Monday, February 4, 2013

Parshat Mishpatim (Shabbat Shkalim)
Shmot 21:1-24:18
29 Shevat 5773 / Feb. 8 – 9, 2013 

Moishe House Rules: Applying Mishpatim to Moishe House
By Rich Goldman, MH Montgomery County, MD

As Moishe House residents, we may not be owning slaves, worrying about wild oxen, or expelling the Canaanites, but the principles and rules presented in parshah Mishpatim still offer relevant reminders and guidance for us.

The commandments (mitzvot) of the Torah fall into three major categories. 
  • Eidot (עֵדוּת from the root עד or witness) are intended to memorialize an important idea or event, e.g. Shabbat - Creation, Passover - Exodus, or circumcision  - The Covenant. 
  • Chukim (חוקים from the concept of coming from the divine) are laws that go beyond, and are not reliant upon, normal human reasoning for justification, e.g. Kashrut, the ritual of the Red Heifer, or not mixing wool or linen. 
  • Mishpatim (משפטים from the root for judge/judgment) are laws that can be adjudicated and are rational, “common sense” ethics that often have their own natural reward and punishment, e.g. not murdering, helping people, or establishing courts.

This week’s parshah contains 53 mitzvot that expressed to our ancestors ideas that can still apply to and challenge us today.

The primary instance of an Eidot is the commandment of the three pilgrimage festivals to Jerusalem (Passover, Shavuot, and Sukkot).  The timeless message of this mitzvah for us is the importance of 1) Community Holy Days 2) The periodic coming together of the larger community and 3) Remembering one’s history.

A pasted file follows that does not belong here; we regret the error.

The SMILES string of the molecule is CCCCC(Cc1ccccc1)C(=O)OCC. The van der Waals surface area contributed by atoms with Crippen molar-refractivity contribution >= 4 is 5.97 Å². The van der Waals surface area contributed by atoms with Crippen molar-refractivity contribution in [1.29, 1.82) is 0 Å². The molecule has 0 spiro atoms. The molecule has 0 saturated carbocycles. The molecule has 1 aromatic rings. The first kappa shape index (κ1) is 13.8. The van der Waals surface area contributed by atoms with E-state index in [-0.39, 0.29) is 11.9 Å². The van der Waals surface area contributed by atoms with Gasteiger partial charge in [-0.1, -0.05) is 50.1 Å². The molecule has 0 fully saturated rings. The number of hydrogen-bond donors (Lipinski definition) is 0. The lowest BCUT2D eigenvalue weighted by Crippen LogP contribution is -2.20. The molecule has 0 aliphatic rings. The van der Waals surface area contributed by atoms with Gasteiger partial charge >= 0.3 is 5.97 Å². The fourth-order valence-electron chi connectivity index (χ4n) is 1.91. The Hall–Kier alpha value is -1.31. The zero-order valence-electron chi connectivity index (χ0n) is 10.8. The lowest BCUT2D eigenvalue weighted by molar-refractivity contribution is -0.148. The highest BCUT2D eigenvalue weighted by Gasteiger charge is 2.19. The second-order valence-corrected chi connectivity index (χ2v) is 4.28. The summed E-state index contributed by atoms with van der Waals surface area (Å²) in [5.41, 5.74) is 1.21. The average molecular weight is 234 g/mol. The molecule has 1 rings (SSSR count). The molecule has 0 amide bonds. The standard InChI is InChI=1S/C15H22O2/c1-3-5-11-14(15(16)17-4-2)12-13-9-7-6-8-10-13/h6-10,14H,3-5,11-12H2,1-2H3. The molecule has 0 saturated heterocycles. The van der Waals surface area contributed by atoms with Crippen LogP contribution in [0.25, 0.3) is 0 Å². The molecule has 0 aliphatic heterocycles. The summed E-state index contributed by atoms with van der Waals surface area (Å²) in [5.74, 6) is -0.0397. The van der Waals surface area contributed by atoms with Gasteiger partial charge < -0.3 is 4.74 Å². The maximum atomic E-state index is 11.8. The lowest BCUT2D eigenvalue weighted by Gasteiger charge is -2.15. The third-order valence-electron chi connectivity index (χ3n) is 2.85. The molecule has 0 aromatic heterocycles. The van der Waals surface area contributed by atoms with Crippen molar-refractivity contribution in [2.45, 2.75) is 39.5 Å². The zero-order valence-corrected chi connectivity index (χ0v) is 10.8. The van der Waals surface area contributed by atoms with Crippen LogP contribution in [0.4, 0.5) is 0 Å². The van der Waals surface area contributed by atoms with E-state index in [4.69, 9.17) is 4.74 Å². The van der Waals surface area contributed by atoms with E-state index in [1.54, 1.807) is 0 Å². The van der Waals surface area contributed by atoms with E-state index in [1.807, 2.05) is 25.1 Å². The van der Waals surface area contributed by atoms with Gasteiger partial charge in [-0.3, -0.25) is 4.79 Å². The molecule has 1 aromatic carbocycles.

For Moishe House residents, these principles suggest that we:  identify and commemorate important events in our house history, such as when the house was established, have established gatherings/town halls where community members are expected to attend, and have mementos around the house, such as pictures of past events, residents and community members.

The Chukim against mixing meat and dairy is also introduced in this parshah.  While kashrut observance has fallen amongst the Jewish people, this prohibition remains in the Jewish and non-Jewish world as an identifying characteristic of “Jewish food.”  Indeed, while no justification is given for this prohibition, a common rationalization is Kashrut’s ability to keep Jews as a cohesive, unassimilated people.  As promoters of Jewish identity, this mitzvah asks us to consider the extent our Moishe Houses can promote stronger Jewish identity by promoting Kosher, or at least Kosher-style, eating.

The bulk of the parshah consists of Mishpatim, ethical inter-personal laws.  As we relate to our housemates and community members, these laws challenge and remind us to be our better selves.  We are instructed about our responsibilities for the messes we create around the house and through our events.  We are encouraged to be good, committed residents and to transition out of our comfortable living arrangement when the time comes.  We are taught not to do favors for our housemates expecting anything in return.  We are prohibited from getting upset with our regional directors for enforcing policy.  We are told to care for the new and the awkward in our communities.

Parshah Mishpatim embodies the principle that the Torah was written both for the generation that received it, and the generations that would follow.  Yes, the concretes used to articulate the principles of proper human relationships and religious practices are anachronistic, but the laws themselves can still inspire and instruct us as we build our Moishe House communities in the 21st century. 



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